python-like kwargs in C++

When dealing with functions that have lots of optional parameters, or at least for which resonable defaults are readily available, it’s often a bit of a frustration in C++. Generally defaults are specified during a function declaration as in:

double BinarySearch(std::function<double(double> fn,
                    int max_depth = 16, double epsilon = 1e-9,
                    double lower_bound = 0, double upper_bound = 100);

And then if we call BinarySearch with only one parameter then the call will use the default values for the rest. But what if I want to specify custom bound, and use the defaults for the other parameters? Admittedly, this is a somewhat contrived example since bounds are less likely to be optional then the others, and we could reorder them better going from most-likely-to-be-specified to least, but it’s easy to see how something more flexible would be desirable.

Consider then the following two code snippets. Which is more readable?

First snippet:

double solution = BinarySearch(fn, 0, 100);

Second snippet:

double solution = BinarySearch(fn, lower_bound = 0, upper_bound = 100);

I really like the way that optional arguments work in python with kwargs. I’d love to have that same kind of functionality in C++. kwargs.h implements one mechanism of achieving this.

How does it work

kwargs takes advantage of variadic templates in C++ to build up a single data structure which contains all of the optional parameters (I’ll call this a “parameter pack”). Each optional parameter of type T is stored in a structure of type Arg<tag,T> where tag is a unique numeric identifier associated with a particular optional argument key.

The parameter pack data structure derives from Arg<tag,T> for each (tag,T) pair that shows up in the list of optional arguments.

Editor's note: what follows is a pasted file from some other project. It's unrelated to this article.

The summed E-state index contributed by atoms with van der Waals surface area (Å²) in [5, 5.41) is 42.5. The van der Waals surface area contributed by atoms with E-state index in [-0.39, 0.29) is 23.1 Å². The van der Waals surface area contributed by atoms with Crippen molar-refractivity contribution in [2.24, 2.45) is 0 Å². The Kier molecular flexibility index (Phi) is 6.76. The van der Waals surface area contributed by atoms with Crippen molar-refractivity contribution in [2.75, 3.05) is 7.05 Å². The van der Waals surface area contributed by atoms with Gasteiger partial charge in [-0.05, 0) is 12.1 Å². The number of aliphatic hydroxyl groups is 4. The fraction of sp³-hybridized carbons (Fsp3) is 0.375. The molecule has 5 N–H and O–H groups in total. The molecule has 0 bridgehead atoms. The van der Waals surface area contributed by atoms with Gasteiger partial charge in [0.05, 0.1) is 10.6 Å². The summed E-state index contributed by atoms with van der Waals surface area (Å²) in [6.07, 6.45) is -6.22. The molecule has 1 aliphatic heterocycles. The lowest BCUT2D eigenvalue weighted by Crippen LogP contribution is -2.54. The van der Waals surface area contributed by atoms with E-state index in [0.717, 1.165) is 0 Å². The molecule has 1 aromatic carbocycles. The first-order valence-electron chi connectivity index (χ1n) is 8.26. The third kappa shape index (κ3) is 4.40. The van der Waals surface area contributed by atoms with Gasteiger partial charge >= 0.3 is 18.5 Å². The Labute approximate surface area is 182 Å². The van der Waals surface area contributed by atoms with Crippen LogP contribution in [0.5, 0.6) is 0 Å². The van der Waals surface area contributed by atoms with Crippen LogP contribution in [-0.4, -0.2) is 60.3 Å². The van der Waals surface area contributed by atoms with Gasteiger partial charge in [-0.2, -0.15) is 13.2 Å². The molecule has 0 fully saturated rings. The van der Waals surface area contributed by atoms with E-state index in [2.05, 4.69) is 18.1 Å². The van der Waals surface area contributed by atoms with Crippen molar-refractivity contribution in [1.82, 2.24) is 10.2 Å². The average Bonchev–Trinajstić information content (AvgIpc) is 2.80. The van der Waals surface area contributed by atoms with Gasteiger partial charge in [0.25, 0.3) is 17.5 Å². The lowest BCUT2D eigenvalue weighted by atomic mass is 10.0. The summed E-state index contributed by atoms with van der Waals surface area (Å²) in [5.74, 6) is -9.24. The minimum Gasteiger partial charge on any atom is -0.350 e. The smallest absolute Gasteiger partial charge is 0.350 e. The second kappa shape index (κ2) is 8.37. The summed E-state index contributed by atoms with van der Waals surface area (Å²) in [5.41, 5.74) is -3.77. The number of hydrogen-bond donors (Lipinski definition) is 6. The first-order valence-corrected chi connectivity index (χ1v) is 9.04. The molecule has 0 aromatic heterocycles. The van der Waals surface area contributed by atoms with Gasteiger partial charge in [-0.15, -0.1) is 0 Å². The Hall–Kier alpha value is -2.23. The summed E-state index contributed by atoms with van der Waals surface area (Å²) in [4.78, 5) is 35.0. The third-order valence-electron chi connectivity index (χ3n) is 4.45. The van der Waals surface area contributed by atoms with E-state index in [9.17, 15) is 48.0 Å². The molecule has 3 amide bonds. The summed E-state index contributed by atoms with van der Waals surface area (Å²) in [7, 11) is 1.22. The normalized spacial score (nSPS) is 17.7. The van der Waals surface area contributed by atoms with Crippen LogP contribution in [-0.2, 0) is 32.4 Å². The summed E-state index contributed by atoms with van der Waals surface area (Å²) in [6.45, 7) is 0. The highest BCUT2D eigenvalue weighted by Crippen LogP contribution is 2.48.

Overloading of the assignment (=) operator gives us an opportunity for building the (tag,T) pairs within the parameter list of the function call.

Get it

See the source and doxygen on github.


I’ll conclude with an example usage:

#include <iostream>
#include "kwargs.h"
// these are tags which will uniquely identify the arguments in a parameter
// pack
enum Keys {
// global symbols used as keys in list of kwargs
kw::Key<c_tag> c_key;
kw::Key<d_tag> d_key;
// a function taking kwargs parameter pack
template <typename... Args>
void foo(int a, int b, Args... kwargs) {
  // first, we construct the parameter pack from the parameter pack
  kw::ParamPack<Args...> params(kwargs...);
  std::cout << "foo:\n--------"
            << "\na: " << a
            << "\nb: " << b
  // We can attempt to retrieve a key while providing a default fallback value.
  // If c_key is in kwargs then this will return the value associated with
  // that key, and will have the correct type. Note that the type of the default
  // parameter in this case is const char*.
            << "\nc: " << kw::Get(params,c_key,"null");
  // We can also do stuff conditionally based on whether or not arg exists in
  // the param pack. We still need to provide a default value, since we need to
  // know the return type of the Get function when the key is not in kwargs.
  // In this case, the default value wont ever be used at runtime.
  if( kw::ContainsTag<c_tag,Args...>::result ) {
    std::cout << "\nd: " << kw::Get(params,d_key,0);
  std::cout << "\n\n";
int main( int argc, char** argv )
  foo(1, 2);
  foo(1, 2, c_key=3);
  foo(1, 2, c_key=3, d_key=4);
  foo(1, 2, d_key=4);
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